*ρ*to a new value

_{B}*ρ′*which is given by:

_{B}The other detrimental effect of the cyclic prefix is that of impacting the system sensitivity. Transmission of more subcarriers requires more power, because it is easily found that we cannot lower the power per subcarrier without worsening both the per-subcarrier and the global bit error rate (BER). Put it differently, we are wasting power for cyclic prefix transmission. The resulting optical signal-to-noise-ratio (OSNR) penalty is simply:

Therefore *k* is a fundamental system design parameter, in the sense that fixing *k* we can *a priori* set a limit to both the loss of bandwidth efficiency and the system OSNR penalty.

Based on (8), by means of simple substitutions we can re-write Eq. (7) as:

This important equation clearly shows that there is not a unique solution for *N′ _{SC}*. Rather, there are many possible solutions, depending on the overhead

*k*that we are willing to accept. Note that if we try to minimize the overhead, i.e., make

*k*close to 1, the number of needed subcarriers

*N′*diverges. This means that CD has a definite and unavoidable impact on OFDM systems, because

_{SC}*some*overhead must be accepted for the system to be feasible.

Fig. 3 shows a plot of *N′ _{SC}* vs. the OSNR penalty ∆OSNR

_{dB}defined in (10). The plot is drawn using a set of ‘reference system parameters’ which are summarized in Table 1. The plot shows that, to keep the OSNR penalty below 1 and 0.5 dB, about 1900 and 3200 subcarriers are needed at 3000 km, respectively. Typically, for FFT implementation efficiency, these numbers would have to be rounded up to the next power-of-two and therefore would become 2048 and 4096, respectively. The rounding is almost exact for 0.5 dB penalty at 1000 and 2000 km, where 1024 and 2048 subcarriers would suffice, respectively.

Incidentally, Eq. (11) has its minimum for *k* = 2, i.e., for 3 dB OSNR penalty and 50% reduction of the bandwidth efficiency. The plots in Fig. 3 confirm it. On the other hand, the OSNR penalty at such minimum is too large for *k* = 2 to be a solution of practical interest.

These calculations neglect some factors which could increase the number of necessary sub-carriers, such as the need for ‘pilot tones’ ([28], Chapter 14). Pilot tones are used to perform phase estimation and subcarrier CD-induced phase-delay compensation [29]. They may also be used to help estimate the correction needed to compensate for polarization-related effects. However, assuming long uncompensated links, the cyclic-prefix is by far the leading factor in determining *N′ _{SC}*. Pilot tones could be at most a few percent of the total number of subcarriers. Therefore we will disregard the increase in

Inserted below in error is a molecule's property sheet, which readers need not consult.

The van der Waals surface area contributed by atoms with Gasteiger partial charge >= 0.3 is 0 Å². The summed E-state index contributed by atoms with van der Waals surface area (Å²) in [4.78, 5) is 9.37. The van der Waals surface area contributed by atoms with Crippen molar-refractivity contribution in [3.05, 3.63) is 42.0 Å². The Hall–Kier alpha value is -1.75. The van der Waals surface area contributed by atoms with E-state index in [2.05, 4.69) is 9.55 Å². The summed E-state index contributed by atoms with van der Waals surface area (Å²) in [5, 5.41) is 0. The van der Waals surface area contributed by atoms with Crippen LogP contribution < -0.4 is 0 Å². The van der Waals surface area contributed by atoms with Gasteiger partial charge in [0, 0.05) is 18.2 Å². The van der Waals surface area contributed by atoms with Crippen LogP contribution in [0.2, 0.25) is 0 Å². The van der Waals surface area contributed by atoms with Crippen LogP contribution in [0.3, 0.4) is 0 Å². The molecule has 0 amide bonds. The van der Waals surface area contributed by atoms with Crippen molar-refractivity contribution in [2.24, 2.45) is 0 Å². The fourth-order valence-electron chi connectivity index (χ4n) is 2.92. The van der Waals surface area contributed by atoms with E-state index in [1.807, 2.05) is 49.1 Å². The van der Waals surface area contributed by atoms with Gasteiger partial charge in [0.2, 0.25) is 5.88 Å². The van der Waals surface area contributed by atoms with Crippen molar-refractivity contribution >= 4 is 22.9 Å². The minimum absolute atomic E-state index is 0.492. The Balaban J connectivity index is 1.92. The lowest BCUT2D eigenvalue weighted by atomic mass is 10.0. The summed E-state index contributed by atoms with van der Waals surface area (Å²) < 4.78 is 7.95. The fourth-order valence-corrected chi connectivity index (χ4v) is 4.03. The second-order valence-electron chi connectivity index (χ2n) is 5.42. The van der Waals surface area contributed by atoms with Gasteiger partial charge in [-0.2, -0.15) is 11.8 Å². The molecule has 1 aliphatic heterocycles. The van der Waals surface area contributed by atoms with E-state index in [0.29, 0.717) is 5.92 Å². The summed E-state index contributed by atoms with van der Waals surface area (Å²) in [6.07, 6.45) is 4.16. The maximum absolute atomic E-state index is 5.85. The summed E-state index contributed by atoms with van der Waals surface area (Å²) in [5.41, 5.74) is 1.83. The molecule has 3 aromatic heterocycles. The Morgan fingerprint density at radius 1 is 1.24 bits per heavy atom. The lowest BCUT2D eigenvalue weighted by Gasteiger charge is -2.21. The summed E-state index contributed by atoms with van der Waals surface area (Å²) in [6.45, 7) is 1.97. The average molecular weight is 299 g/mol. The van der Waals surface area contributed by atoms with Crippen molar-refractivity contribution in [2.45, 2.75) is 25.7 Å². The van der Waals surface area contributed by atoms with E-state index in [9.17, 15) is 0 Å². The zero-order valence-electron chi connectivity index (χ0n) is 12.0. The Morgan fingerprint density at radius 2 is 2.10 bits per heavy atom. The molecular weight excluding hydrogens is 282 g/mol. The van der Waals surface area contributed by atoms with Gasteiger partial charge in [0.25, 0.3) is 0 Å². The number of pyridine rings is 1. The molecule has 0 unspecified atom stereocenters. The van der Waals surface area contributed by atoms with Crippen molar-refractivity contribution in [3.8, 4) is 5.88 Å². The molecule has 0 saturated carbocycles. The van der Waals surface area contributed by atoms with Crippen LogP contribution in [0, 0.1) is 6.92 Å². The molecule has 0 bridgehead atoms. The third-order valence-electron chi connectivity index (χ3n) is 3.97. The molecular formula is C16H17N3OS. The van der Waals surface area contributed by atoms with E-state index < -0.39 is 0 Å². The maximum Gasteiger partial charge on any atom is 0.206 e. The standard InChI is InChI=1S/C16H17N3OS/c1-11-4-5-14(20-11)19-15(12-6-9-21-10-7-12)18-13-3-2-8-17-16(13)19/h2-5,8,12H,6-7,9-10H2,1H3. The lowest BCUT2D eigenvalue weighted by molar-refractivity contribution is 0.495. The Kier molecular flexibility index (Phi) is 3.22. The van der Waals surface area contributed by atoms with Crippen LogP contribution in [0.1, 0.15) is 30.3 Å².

*N′*due to pilot tones.

_{SC}Finally, there have been proposals for OFDM sub-banding [21], [24], to help decrease the cyclic overhead. The concept is that of dividing the transmitter signal into *K _{sub}* OFDM sub-bands within the same Tx channel, and then demodulating each sub-band as a separate OFDM signal. This way, each sub-band occupies a smaller bandwidth and the group delay difference between a sub-band extreme subcarriers can be made much smaller than the group delay difference between the extreme subcarriers of the overall Tx channel (ideally

*K*

_{sub}^{-1}times smaller). In addition, the speed of DACs and ADCs can be likewise reduced, since each sub-band approximately carries a fraction

*K*

_{sub}^{-1}of the payload. This is a very interesting concept but it has also drawbacks: the TX and Rx must use 4

*K*DACs and ADCs (though slower), and must perform 2

_{sub}*K*IFFTs and FFTs. Moreover, both the TX and RX must make use of perfectly synchronous RF oscillators and RF mixers to perform sub-band upconversions and downconversions. Other techniques for mo/demodulation are also possible but added complexity is always present, in other forms.

_{sub}In this paper, we elect to restrict the scope of the investigation to the case of a straightforward single-band PM-OFDM signal, leaving more elaborate architectures for future investigation.

## 3. Operations per bit for OFDM